Similarly, during the Cold War, the customers of intelligence agencies typically were limited to federal government officials, and intelligence mostly contributed to broad policy choices. Now intelligence must serve a much wider range of customers-ranging from foreign partners of the United States, to state and local law enforcement authorities, to private citizens-many of whom need continuous intelligence as a basis for their ongoing operations.

Cold War to Terror War

The dominance of question-answering is pervasive, even where it would not be expected. Military intelligence agencies, for instance, report spending as much as half their time answering specific, usually short-run, questions instead of doing their traditional job of assessing potential U.S. foes. The CIA's crown jewel of analysis, the President's Daily Brief, is jokingly referred to as "CNN plus secrets." It is very current, often little more than a new piece of secret information with some analyst commentary to put it in context.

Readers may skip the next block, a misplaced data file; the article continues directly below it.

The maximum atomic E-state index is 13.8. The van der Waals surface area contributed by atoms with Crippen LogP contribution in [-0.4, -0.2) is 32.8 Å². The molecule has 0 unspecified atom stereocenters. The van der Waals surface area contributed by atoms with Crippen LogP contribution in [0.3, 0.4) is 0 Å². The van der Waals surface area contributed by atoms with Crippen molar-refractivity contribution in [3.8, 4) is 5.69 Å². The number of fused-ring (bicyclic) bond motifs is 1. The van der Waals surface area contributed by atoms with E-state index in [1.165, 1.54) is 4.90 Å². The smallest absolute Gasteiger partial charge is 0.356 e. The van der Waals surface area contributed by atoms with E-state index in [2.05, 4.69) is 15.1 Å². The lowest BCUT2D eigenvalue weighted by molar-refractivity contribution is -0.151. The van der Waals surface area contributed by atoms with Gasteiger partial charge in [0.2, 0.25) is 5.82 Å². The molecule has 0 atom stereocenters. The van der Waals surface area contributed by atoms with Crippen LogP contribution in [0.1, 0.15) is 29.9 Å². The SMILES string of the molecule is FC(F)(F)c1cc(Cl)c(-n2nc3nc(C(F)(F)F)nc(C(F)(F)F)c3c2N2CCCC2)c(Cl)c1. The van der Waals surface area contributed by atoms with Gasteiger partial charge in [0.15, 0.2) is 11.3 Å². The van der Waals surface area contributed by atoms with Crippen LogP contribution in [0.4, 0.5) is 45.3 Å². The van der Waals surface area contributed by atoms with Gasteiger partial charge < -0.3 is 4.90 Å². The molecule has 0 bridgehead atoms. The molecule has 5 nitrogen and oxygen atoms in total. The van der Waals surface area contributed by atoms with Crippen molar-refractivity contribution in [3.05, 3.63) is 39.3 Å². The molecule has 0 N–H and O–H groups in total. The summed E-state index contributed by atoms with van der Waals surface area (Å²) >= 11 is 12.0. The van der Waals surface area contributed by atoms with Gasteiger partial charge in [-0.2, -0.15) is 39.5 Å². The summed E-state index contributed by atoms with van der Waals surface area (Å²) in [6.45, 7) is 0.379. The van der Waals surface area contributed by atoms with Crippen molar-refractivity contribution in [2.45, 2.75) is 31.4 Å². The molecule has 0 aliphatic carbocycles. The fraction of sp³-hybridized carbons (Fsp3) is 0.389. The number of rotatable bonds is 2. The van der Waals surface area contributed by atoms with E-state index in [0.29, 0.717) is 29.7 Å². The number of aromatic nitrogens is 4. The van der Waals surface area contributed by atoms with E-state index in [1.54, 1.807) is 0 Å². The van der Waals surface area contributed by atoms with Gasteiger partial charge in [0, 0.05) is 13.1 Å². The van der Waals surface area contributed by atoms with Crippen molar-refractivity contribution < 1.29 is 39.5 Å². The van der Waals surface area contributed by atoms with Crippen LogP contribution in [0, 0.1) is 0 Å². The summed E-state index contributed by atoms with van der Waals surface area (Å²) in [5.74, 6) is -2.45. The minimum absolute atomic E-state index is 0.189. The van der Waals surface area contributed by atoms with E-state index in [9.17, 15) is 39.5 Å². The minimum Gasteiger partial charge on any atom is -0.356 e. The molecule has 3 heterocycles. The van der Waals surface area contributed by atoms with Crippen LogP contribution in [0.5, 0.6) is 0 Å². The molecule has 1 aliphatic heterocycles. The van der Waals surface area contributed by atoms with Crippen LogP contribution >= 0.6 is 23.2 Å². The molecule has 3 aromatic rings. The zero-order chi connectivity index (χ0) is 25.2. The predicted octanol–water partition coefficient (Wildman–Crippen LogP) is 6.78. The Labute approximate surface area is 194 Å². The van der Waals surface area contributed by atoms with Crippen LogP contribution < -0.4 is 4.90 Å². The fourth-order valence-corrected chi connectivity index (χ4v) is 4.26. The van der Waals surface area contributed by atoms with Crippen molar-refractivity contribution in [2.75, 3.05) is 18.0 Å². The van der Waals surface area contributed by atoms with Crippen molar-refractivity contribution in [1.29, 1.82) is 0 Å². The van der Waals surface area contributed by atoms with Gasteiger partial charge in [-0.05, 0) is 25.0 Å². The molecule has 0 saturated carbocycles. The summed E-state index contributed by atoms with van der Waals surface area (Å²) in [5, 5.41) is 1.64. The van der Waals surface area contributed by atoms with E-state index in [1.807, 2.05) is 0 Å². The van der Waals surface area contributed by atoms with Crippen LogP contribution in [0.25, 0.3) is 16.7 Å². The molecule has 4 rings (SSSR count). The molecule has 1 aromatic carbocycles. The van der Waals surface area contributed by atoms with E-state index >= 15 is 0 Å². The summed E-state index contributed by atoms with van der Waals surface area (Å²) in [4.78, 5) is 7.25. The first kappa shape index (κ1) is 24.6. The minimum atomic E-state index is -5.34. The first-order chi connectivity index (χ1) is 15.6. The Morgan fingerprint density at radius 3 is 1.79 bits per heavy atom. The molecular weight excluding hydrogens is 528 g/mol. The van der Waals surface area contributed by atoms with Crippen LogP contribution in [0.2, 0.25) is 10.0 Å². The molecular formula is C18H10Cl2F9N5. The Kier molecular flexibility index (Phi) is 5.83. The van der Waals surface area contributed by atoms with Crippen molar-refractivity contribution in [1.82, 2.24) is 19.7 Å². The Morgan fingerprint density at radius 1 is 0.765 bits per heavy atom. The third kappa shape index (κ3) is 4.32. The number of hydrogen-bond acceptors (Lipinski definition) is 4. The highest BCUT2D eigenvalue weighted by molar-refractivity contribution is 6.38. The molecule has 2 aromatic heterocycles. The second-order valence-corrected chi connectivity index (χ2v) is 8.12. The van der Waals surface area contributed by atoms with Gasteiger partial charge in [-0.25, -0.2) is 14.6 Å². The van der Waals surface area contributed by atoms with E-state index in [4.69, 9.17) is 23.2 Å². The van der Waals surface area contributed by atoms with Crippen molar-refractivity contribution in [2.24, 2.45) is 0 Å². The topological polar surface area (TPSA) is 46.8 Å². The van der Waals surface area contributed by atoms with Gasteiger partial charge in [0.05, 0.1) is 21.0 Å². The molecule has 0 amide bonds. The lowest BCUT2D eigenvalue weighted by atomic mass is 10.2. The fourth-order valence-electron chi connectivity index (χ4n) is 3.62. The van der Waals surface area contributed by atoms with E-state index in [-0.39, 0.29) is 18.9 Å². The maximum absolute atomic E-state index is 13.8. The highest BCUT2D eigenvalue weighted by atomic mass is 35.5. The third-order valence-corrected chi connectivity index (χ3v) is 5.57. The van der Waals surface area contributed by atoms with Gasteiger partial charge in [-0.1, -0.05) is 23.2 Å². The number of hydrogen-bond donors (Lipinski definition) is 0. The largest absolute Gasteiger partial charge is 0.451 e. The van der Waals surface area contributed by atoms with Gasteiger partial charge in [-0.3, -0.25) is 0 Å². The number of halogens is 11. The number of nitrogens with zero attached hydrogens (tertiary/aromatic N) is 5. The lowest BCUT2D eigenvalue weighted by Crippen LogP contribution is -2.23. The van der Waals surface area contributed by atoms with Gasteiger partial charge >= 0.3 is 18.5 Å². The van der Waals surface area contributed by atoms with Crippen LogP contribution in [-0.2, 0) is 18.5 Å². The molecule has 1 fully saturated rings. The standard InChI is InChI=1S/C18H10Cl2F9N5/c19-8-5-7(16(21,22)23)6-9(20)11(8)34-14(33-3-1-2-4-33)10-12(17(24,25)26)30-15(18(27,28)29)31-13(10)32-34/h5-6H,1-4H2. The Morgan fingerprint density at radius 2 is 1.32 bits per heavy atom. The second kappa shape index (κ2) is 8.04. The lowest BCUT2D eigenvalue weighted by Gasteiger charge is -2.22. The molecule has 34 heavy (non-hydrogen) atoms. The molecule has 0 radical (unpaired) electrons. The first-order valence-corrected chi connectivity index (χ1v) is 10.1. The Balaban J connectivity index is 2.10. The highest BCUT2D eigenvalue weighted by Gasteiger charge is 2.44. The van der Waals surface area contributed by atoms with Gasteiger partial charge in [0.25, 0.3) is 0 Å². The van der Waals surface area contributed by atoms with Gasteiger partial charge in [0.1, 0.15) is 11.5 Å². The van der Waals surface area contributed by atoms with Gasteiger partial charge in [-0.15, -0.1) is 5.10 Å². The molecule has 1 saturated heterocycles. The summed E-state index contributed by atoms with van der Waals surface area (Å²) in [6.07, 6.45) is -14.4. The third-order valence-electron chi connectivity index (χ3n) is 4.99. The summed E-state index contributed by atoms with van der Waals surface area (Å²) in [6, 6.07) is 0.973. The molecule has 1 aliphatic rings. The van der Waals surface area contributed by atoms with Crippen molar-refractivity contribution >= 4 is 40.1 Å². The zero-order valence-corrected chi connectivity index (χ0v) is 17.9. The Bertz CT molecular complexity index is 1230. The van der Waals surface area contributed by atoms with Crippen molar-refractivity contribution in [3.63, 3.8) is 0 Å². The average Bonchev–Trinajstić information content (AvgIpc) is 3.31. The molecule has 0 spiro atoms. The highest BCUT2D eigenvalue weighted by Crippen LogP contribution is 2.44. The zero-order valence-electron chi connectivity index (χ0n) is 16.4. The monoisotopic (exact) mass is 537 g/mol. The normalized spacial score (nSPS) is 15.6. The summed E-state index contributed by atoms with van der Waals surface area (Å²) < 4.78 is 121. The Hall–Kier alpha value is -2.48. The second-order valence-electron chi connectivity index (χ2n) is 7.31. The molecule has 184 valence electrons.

The intelligence community must continue answering immediate questions, but it also must open space for long-term thinking. In an era of terrorism, both will require dramatic changes in the way intelligence agencies do business. They must reach out to a much wider variety of sources. In a world of secret sources, analysts had to be separated from intelligence collectors; in the world of the Internet, analysts have become collectors. In the world of secret sources, analysts were mostly passive users of information that was delivered to them. Now, they must actively search for and question data, something that comes naturally to people who have grown up using Google.

In solving puzzles about the Soviet Union, analysts worked alone or in small groups. In trying to understand terrorism, they have to work in large virtual networks across specialties and agencies. Answering questions from a variety of customers might best be done by generalists such as intelligence agencies employ, but long-term understanding requires interaction with deep specialists who often work outside the intelligence community. Analysis of the Soviet Union did not make much use of formal tools or methods, except in some technical areas. Analysts tended to operate on the basis of their experience or that of their immediate work unit. Previous assessments or patterns were the point of departure and analysts tended to look for information to confirm those patterns. This tendency was abetted by time pressure, which drove analysts toward rapid conclusions.